A Gum-Tree Exile: Randolph Bedford in Italy

Lucy Jane Sussex


Abstract

Randolph Bedford (1868–1941) was an Australian journalist, politician and novelist, a lifelong socialist despite making a small fortune from mining. He was among the ‘brain drain’ of Australians at the turn of last century, who hoped to emulate Melba’s success in England. Many of his contemporaries, such as Henry Lawson, experienced disillusion and poverty, and returned home. Bedford differed in his versatility, and also his profound rejection of the British Empire. He could not sell his novels initially, nor his speculations to British investors, but was able to put his mining experience to use in Italy. There he became one of the first Australians to fall in love with the country.

His attraction to Italy was partly aesthetic, its artistic glories, but also because it reinforced his sentimental Australian nationalism. He saw similarities in landscape, and also in climate. He wrote despatches back to the Bulletin called ‘Explorations in Civilization’, which became a book in 1916. The subtitle was ‘An Australian in Exile’, reversing the ‘Exiles We’, of the first settlers, with their nostalgia for Britain. In contrast, Bedford saw nothing good in London and the Empire. He disliked it upon first sight, and his irreverence and socialist sympathies had no place in the conservative British investment milieu.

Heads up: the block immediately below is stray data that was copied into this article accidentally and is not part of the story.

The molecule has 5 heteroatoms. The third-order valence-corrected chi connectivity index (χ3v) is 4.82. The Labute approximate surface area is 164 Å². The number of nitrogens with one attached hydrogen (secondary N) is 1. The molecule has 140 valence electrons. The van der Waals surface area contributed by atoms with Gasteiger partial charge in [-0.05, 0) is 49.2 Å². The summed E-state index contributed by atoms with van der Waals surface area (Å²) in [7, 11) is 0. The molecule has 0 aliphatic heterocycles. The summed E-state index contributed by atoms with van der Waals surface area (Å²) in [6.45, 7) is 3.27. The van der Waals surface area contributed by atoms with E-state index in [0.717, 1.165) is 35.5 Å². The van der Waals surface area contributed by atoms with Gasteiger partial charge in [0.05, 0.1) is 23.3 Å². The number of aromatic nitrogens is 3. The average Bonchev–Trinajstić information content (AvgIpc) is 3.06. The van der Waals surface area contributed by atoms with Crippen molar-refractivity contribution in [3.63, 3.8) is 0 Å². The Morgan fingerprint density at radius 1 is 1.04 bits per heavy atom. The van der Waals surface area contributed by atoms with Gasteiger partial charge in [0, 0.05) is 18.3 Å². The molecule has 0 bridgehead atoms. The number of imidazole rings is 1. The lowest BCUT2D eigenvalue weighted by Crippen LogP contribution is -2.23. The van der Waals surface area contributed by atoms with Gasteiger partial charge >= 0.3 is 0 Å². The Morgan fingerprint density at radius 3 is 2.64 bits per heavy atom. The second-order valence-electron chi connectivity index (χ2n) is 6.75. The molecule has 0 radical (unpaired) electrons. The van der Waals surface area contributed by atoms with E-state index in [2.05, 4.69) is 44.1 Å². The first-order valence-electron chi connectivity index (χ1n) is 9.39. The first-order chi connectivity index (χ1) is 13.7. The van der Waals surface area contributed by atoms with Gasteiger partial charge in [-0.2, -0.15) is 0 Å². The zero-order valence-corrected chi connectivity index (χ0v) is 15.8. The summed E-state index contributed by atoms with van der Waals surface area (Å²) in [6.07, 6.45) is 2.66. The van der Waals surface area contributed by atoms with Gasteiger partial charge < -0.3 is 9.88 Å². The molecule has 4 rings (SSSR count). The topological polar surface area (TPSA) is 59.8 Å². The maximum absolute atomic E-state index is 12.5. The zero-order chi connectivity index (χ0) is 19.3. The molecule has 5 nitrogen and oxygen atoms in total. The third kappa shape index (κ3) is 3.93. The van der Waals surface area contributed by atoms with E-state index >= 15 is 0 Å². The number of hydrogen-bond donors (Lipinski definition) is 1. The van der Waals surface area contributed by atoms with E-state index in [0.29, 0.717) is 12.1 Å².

Bedford would sell two novels in Britain, via Henry Lawson (whom he helped in London) and his literary agent J. B. Pinker. But he returned home, certain expatriate life was not for him, and devoted his energies to Australia. His real success was in Explorations in Civilization, superb travel-writing, perhaps his best work. It shows his love for his country being reinforced through the perceived similarities between it and Italy, a second homeland for him. He even paid its people his highest compliment: that they were his preferred settlers for Australia.

Keywords

Randolph Bedford; Australia; Italy; Travelwriting; Nationalism

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